In case you haven’t heard- The Great Recession is over

It’s OK to start buying knives again. Spread the word.

grecessionThe Great Recession is technically over. Yes, the U. S. Government is officially calling an end to the worst economic period since the Great Depression. The U.S. economy expanded at a 3.5% annual pace in the third quarter, as massive government stimulus helped drag the economy out of the longest and deepest recession since the 1930s, the Commerce Department estimated last week.

moneyAnd while we still have some serious issues, if what we’re told is correct, we spent our way out of a bona fide depression (if that is really possible. I know I couldn’t do it-  I’d just get deeper into debt). That is good news, cause back around the end of last year things looked dire. Business screeched to a halt due to the tremendous uncertainty that permeated decisions at all levels.

We know it hit the knife industry hard, as buyers pulled back. But the storm is now over, so knife sales should now pick up, right? Production return back to normal, re-hiring at the plants and new product lines introduced. You know I’m only a knife collector, not an economist, but I think this is what’s supposed to happen. Isn’t it?

christmasI know unemployment nationally is 10.2%, home values have yet to stabilize (despite what NAR says) and folks are still struggling like nobody’s business, but they’re telling us The Great Recession is now over …..and just in time for Christmas.

Image Source: assets3.blurb.com, giantrobot.com, hittingmetalwithahammer.com

Published in: on November 9, 2009 at 11:54 pm  Comments (1)  
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Land of the Free. Home of the Brave. But you can’t sell that here!

Don’t you love America? Our country provides the ability to pursue our dreams, live relatively unencumbered by the demands and restrictions place on us by  neighbors and fellow citizens, and we can pursue jobs, lifestyles and even hobbies we want here. Want to take a vacation- subject to your understanding with your employer- you can strike a trot and to anywhere you want to go. Coast to coast.

webeknivessfYou can even start a business if you want. The purest symbol of the American Dream, and yet, there is one obstacle you will immediately run head on into if you do- and that is WHERE YOU PUT IT. All across this great land of ours entrepreneurs are restricted in the location of their own business by what is called “Zoning Ordinances.”

It’s just a cute little knife shop

Let’s say you want to open a neighborhood knife shop. That little knife shop can only be located where it is allowed. The good news is though theses restrictions are determined by the local municipality, either city or, in some cases, the country (or Parish). So at least you can have an active voice in laws that are enacted based on you community’s needs and desires- in theory, and in the case of businesses, this includes where they can locate.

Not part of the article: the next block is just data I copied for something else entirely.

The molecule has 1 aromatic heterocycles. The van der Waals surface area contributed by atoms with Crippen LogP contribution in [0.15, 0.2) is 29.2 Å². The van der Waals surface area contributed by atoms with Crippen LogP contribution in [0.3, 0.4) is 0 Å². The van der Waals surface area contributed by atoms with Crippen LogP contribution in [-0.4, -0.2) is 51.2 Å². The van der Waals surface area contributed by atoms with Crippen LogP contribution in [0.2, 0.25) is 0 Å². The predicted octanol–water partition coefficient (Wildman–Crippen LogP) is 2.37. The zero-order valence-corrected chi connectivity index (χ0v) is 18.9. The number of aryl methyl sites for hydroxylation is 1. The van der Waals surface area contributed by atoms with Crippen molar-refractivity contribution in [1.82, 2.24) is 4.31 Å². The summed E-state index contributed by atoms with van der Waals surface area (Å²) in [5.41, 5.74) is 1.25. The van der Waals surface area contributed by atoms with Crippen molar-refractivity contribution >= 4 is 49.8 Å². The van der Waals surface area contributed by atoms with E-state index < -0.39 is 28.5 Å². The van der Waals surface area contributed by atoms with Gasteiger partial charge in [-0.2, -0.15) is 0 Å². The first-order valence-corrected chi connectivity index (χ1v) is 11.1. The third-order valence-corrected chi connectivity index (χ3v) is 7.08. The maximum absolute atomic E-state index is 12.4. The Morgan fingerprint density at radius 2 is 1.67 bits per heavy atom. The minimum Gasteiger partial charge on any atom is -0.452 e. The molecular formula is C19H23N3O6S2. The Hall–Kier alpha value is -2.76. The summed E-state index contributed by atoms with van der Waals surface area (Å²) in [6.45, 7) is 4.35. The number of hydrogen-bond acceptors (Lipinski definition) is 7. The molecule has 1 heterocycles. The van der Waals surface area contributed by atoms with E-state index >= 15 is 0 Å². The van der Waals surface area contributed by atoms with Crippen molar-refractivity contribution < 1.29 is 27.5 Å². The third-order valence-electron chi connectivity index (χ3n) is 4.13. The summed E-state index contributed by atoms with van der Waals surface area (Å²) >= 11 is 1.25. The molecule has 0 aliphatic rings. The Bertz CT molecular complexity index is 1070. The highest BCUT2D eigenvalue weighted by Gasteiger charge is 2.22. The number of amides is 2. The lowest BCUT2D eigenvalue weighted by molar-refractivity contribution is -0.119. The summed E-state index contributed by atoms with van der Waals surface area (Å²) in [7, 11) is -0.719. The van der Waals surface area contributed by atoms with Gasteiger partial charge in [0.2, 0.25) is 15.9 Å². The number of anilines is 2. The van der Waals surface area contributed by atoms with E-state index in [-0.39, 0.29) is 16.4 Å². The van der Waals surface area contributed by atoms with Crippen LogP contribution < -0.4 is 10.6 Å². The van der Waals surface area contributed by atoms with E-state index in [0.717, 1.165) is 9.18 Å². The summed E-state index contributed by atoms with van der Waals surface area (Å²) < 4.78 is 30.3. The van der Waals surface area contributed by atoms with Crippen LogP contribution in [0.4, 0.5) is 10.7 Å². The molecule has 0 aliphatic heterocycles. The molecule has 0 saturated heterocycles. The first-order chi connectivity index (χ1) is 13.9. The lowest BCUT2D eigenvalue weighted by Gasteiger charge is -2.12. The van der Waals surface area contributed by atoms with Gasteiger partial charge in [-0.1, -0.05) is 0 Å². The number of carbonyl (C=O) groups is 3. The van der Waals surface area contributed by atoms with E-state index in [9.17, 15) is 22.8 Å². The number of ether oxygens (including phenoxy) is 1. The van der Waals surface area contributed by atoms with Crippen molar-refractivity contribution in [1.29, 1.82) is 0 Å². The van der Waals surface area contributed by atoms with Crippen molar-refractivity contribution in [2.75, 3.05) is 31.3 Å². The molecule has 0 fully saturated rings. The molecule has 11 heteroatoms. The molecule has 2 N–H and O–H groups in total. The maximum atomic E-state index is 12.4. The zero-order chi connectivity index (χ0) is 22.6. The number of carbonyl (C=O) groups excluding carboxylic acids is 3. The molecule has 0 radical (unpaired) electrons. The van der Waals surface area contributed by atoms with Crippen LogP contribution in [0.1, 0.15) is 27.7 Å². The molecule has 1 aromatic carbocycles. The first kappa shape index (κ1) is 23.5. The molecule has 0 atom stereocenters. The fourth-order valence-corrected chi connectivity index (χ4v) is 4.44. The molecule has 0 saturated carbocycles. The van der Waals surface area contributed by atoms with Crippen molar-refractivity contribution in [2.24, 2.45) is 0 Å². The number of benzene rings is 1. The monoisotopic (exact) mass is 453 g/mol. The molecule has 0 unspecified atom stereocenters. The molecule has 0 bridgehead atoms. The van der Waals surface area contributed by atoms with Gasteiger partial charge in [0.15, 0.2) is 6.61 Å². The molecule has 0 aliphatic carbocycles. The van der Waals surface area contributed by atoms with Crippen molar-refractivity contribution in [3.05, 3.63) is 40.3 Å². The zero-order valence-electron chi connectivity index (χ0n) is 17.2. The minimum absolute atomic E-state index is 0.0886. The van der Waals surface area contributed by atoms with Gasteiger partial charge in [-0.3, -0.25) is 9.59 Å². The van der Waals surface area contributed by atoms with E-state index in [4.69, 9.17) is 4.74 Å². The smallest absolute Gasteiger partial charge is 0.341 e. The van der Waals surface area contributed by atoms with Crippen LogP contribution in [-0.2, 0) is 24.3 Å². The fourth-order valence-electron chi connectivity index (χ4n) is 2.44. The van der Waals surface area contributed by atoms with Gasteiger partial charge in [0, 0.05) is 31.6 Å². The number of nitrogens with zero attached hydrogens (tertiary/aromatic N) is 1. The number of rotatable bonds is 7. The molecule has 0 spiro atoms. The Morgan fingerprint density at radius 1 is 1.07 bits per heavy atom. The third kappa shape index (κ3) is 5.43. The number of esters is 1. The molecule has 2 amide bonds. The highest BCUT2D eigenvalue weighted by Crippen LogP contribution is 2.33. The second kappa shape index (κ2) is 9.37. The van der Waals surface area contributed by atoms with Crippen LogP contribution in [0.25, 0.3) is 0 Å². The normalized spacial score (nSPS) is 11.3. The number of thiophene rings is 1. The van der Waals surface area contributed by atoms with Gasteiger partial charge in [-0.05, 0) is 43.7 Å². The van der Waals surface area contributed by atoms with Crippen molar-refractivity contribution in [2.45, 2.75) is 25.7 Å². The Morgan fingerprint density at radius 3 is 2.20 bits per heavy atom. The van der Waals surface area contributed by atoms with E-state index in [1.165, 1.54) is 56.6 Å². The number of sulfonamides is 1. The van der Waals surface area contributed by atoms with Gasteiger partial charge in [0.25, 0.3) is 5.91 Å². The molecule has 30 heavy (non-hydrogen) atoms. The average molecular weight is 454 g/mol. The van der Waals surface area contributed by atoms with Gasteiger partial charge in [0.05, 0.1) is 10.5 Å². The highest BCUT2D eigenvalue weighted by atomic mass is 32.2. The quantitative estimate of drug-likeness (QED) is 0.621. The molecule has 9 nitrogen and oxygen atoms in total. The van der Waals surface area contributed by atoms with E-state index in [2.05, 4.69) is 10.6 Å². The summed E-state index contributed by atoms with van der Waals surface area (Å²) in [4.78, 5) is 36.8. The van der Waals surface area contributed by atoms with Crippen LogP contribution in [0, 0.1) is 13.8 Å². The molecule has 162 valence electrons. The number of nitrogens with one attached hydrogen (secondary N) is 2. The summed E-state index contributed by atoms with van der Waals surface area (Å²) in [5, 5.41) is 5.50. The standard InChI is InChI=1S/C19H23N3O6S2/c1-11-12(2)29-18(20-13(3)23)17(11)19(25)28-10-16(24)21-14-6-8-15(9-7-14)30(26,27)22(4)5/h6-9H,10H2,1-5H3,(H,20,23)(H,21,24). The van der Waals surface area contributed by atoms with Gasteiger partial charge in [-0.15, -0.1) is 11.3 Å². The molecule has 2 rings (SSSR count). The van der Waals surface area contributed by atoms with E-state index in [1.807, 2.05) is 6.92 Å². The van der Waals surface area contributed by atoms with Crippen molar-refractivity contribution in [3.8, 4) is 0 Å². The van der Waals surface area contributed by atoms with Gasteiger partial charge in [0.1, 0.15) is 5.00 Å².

I’m concerned there is coming a day real soon when businesses that sell “dangerous” items will have increased restrictions- to the point to where they can’t be located where the customers are.

freedomfastfood

Hold on there- you can’t sell that here

If you think I’m reaching here, consider this- right now we have the Federal Government (not city or county, mind you) preparing to lord it over us by requiring businesses to stop selling or limiting FOOD to their customers.

cover.phpA newly released Government Report calls for unprecedented actions by our local government to put a restriction on businesses and in this case, it pertains not to knives, but to “harmful fast foods.” I’m not kidding either.

“A newly released government report details strategies for local governments to combat what it calls an epidemic of childhood obesity, including enacting zoning and land-use regulations that would “restrict fast food establishments near school grounds and public playgrounds.” CNSNEWS.com

The report is entitled: Local Government Actions to Prevent Childhood Obesity.

Don’t get me wrong, BUT…

I don’t want to get cynical here, BUT….well, let me first say, I’m all for healthy kids, and adults, for that matter,- BUT, I just wonder how many of our tax dollars went to study this. And second, seems to me to be one of the ways the Federal Gov. is going to try to enact national health care. As a business owner, I can understand, inflow and outflow of dollars. If I can cause folks to be healthier then less dollars will be spent, and yet, this is purely another example of an ever growing pervasiveness of Federal Government control.